mannequin visual merchandising

What good retail merchandising is can be hard to lock down – but you know it when you see it. It’s the kind of window display you walk by that takes your breath away, or it’s a display stand that’s so well put together you want to buy everything on it.

It’s the traffic pattern of your store and the signage on your shelving. It’s across everything – and it’s so important in winning a customer over.

It’s obvious why: a brilliant display window will literally stop people in their tracks.

But just how do you go about creating brilliant retail merchandising if you don’t have a big budget to hire someone or a creative background to bring what’s in your head to life?

visual merchandising display window

A fall window display from Pointy retailer, beehive designer collective.

What is retail merchandising and why is it so important?

You could pick up all your products and put them on a shelf. You could do that – though you’d have a disorganized mess. You already know this. It’s why you’ve invested in signage and displays and went to the trouble of organizing your SKUs.

Retail merchandising (also known as visual merchandising) is how you draw your customers’ attention to products in your store. Essentially, it’s how your customer experiences your store and everything in it. Most retailers do a decent job of their retail merchandising, but you want to be better than just ‘decent’, right?

Getting people into your store is one thing; convincing them to buy is another. Wowing them so that they become long-term customers is the biggest challenge of all – and retail merchandising can play a huge part in that.

Do it right and your visual merchandising gives you the tools to influence how customers behave in your store. It’ll encourage them to buy – and that’s what it’s all about.

cluttered floorspace retail

If you have a lot of products in narrow shelving, you need to ensure that your products are easy to navigate and find.

At its most basic, you have several tools in your retail merchandising plan:

  • A store layout plan that considers how people move through your store. Do they go clockwise or anticlockwise? Should you put your big-ticket items to the front? How crowded should your POS be?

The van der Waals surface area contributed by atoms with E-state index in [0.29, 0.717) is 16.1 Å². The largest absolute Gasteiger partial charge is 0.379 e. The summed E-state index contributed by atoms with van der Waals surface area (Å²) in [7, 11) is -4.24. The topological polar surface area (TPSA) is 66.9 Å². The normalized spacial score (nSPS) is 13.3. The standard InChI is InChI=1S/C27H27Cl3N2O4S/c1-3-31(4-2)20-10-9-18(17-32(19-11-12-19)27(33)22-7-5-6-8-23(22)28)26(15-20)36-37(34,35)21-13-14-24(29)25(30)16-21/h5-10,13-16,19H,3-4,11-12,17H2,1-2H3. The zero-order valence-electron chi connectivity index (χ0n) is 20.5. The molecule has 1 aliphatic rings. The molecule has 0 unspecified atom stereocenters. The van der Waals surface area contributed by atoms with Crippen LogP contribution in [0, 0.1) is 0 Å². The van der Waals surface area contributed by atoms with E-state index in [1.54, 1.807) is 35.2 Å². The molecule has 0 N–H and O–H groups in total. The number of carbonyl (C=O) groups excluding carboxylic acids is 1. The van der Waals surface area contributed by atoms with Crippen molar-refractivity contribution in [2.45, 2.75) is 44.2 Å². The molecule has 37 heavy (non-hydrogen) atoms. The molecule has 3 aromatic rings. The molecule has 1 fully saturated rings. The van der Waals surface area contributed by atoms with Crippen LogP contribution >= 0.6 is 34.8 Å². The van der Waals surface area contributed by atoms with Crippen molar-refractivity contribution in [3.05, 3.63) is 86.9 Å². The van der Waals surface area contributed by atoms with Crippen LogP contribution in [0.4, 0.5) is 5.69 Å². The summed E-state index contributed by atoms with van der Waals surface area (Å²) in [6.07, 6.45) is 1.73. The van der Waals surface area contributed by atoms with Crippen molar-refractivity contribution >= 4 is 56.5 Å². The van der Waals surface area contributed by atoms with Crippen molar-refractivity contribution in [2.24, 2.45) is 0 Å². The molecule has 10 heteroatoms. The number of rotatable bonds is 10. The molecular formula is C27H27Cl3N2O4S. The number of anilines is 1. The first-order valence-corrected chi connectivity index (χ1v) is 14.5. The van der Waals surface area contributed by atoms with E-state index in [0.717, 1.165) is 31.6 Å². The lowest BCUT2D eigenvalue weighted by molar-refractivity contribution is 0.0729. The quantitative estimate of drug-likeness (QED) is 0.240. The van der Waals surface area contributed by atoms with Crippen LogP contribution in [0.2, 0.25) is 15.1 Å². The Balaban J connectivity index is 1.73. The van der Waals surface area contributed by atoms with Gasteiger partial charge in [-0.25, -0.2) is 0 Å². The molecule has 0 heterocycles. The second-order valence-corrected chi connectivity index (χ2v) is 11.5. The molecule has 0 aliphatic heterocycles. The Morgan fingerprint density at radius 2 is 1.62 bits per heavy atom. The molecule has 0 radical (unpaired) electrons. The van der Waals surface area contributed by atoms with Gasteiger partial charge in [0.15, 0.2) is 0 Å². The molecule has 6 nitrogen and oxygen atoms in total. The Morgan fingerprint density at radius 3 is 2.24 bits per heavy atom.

• A seasonal display plan to track your merchandising across the year.
  • An inventory system to maximize forecasting and planning. The more data you have, the better prepared you can be throughout the year – from quiet lulls to the boom of the retail holiday rush.
  • A planogram that tracks what goes where.
  • Your window, displays, mannequins, shelves, etc.
pos marketing example

A common tactic with POS marketing is to stock the shelves with low-ticket, high-impulse buys like chips and candy.

Your visual merchandising questions answered

Retail merchandising is a vast area and it can be hard to get right, especially if you’re used to doing things a certain way.

With that in mind, we’re answering some of the most frequently asked questions of retail merchandising.

What are the elements of retail merchandising?

While all stores are different, many of the elements of the design will be the same, and will include:

  • Display windows. Arguably your first port of call for drawing attention to your shop. A good display window will stop passersby in their tracks.
  • The floor plan of your store. People naturally start to the left of a shop and move right, so a floor plan should cater to that.
  • Interior displays. Your shelving or product displays around your store.
holiday themed product display

A holiday themed display from Paperchase and Primark. Products are eye-catching, themed well and feel cohesive.

  • Point of purchase/sale display. The area around your POS – prime real estate for getting customers to purchase more product.
  • Lighting and color.
window display arnotts

Department store Arnotts uses color to suggest luxury and to set a scene.

  • Sound and scent. Anything you do to trigger two of the core senses.

What is cross merchandising in retail?

Cross merchandising is displaying products from different categories together to get people to buy them. It’s taking one thing and pairing it with something related so that a lightbulb goes off in your customer’s head and they make the snap decision to buy.

Beer and snacks, for example. Another popular pairing is a sandwich, potato chips, and bottled water – a classic quick-grab lunch.

In a now infamous case of cross merchandising, in the late 90s, U.K. chain store Tesco actually found that men who were buying diapers were more likely to buy beer as well – so the links between products might surprise you.

cross merchandising

An example of pairing related items – graphic novels and merchandise from pop culture TV shows and films.

Your cross merchandising strategy should involve several strategies:

  • Contrast – an “out there” item paired with something more regular. For example, supermarket chain Aldi is known for its ‘middle aisle’ – a compilation of random, everyday items that draws people over and drives sales. The aisle could include anything from a pet bed up to sports equipment, toys or clothing.
  • Complementary items – obvious pairings, such as beer and snacks.
  • Substitutes – items that are similar but that can be swapped in or out, e.g. diced vegetables near the whole equivalent.
  • Popular items/best-sellers/recommended – the age-old method of putting your high-sellers near each other to encourage more sales.
recommended product display

A ‘recommended’ display in Tower Records.